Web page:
Will These Rockets Rescue GM's Saturn?
Last August, General Motors Corp. (GM ) Chairman G. Richard Wagoner Jr. and his new-car czar, Robert A. Lutz, went to their board of directors with a dicey pitch: They wanted to plow $3 billion into GM's long-suffering Saturn division. GM's directors were understandably concerned. Sales at the 15-year-old unit finished 2004 down 22%, thanks largely to a fiasco with the L-series family car, which bombed so badly that GM took it off the market. Having squandered much of the goodwill generated from its early days of dicker-free showrooms and folksy marketing, Saturn today is mired in red ink, losing as much as $1 billion a year. Many GM insiders think the division would be better left to go the way of Oldsmobile.
Faced with the huge costs of pulling an entire brand off the market -- and one that still has fairly strong buyer loyalty -- the board bought in for another pricey run at fixing Saturn. What sold it was a raft of concept cars -- among them, the racy Sky roadster and stylish Aura sedan -- that GM has been tinkering with for a couple of years and will show at the Detroit Auto Show next week. They also liked Lutz's risky bid to push the brand upscale with more expensive cars. The Sky, which goes on sale late this year, and the Aura, arriving in dealerships in '06, kick off a blitz of new Saturns that will culminate with new Ion and Vue models in '07 and a larger sport-utility vehicle for 2008.
These new vehicles promise to be a serious upgrade over previous Saturns. Much of the new money GM will spend -- an estimated $800 million -- will go toward converting Saturn's heralded Spring Hill (Tenn.) factory to build steel-body cars instead of today's plastic bodies. (The plastic expands on hot days, so panels must be spaced far apart, giving an appearance of poor construction.) The styling and interiors of the new vehicles will be heavily influenced by GM's European studios. The goal: sell enough cars at premium prices for the division to break even around 2008. "I'm so convinced that these cars will work," says Lutz.
Even critics say the new Saturns look better than any passenger car GM has built for the mass market in decades. But transforming Saturn from a brand known for cheap small cars into one that sells a wide range of fun and fashionable rides will be a challenge of planetary proportions. Surveys show that Saturn's image is among the worst in the market. Consumers see it as a cheap alternative to Honda (HMC ) and Volkswagen. The brand took a big hit from its aging models and the L-series debacle. And it didn't help that last summer all of the nearly 250,000 Vue SUVS had to be recalled to remedy a suspension problem. In early 2004, CNW Marketing Research in Bandon, Ore., surveyed consumers and ranked Saturn's image at 31st among 38 car brands -- down from 23rd in 2002.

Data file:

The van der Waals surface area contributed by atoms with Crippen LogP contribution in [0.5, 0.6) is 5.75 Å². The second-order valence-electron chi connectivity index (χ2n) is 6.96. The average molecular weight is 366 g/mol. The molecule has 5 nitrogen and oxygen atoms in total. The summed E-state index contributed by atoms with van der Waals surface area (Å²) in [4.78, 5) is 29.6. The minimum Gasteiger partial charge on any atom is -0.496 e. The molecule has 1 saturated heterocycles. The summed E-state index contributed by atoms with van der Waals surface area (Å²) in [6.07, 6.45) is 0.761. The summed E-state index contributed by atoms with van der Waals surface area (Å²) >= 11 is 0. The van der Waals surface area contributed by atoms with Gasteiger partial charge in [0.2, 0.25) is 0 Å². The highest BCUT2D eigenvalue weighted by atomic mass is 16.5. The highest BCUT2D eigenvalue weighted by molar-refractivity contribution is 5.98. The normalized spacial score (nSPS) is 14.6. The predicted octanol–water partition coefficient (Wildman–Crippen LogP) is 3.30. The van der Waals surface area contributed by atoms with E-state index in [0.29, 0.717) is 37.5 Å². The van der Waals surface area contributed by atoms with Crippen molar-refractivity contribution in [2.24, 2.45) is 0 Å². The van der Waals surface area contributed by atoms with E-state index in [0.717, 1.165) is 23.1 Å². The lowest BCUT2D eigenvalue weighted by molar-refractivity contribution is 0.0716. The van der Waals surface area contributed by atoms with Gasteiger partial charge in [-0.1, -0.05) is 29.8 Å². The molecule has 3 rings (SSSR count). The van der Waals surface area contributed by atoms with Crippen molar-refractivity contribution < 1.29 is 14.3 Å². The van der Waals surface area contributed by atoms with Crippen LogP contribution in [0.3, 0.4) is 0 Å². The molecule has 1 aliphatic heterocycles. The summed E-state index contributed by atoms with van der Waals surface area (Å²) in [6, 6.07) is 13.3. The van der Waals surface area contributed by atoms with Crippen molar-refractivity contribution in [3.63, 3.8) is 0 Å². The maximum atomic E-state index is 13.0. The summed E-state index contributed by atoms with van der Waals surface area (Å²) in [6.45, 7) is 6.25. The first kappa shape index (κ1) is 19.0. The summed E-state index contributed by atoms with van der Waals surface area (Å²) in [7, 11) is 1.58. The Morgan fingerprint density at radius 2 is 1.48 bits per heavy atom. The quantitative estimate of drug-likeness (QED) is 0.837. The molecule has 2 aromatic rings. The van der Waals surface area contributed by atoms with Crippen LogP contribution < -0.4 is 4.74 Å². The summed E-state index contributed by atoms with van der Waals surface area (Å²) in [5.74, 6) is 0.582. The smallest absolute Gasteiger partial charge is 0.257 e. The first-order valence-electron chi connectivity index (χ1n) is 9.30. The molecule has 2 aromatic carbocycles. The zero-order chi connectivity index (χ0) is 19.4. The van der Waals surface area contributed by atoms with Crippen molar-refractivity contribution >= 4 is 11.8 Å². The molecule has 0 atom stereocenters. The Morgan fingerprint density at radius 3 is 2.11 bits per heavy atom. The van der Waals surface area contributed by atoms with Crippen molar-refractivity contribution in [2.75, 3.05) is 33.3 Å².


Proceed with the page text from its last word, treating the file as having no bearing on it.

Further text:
That's why Lutz tapped some of his top designers for the makeover. While the first Saturns had a young look to match the image of a completely new brand, later models were monuments to conservatism. This time, Lutz has seven studios around the globe crafting Saturn's new look. The original concept for the Sky was created by Simon Cox, a Brit who runs GM's London studio and had a hand in Cadillac's edgy new look. Opel designers in Germany are giving the cars some European flair. Inside they boast rich red and black leather and chrome accents. Says Dave Rand, executive director of interior styling for GM's North American operations: "We want people to be surprised it's a Saturn."
They'll also be surprised at the price tag. All those improvements bumped up costs, of course. While GM isn't saying how much it will lift prices, the Sky is expected to sell for a shade more than the nearly $20,000 Pontiac Solstice roadster, which uses the same engine and frame. Compare that with under $14,000 for a base-level Ion. "They're nuts," says Art Spinella, president of CNW.
Indeed, GM will be hard-pressed to convince buyers that any Saturn is worth that much. When the company showed the forthcoming Saturns to consumers in internal clinics, they registered a 3.9 on GM's 4.0 scale of acceptance -- indicating a genuine hit. But then GM slapped a Saturn emblem on the hood, and the score plummeted to a weak 2.5. "The cars look good," says AutoPacific Inc. Vice-President James N. Hall, but he jokes that "a lot of embarrassed people will be driving Saturns."
Even so, Lutz and his team say Saturn has advantages that make it worth saving. General Manager Jill A. Ladjiak points to the unit's young, educated buyers, most of whom are women. And though Saturn has had at most three models to offer, half its customers come from non-GM brands. "We've had a lean product portfolio," Ladjiak says. "Some people are surprised the brand is still standing." Lutz vows that GM will be patient as it tries to fix things. But consumers are likely to be less forgiving. If the new cars fizzle, Saturn could still find itself following Oldsmobile into early retirement.
By David Welch in Detroit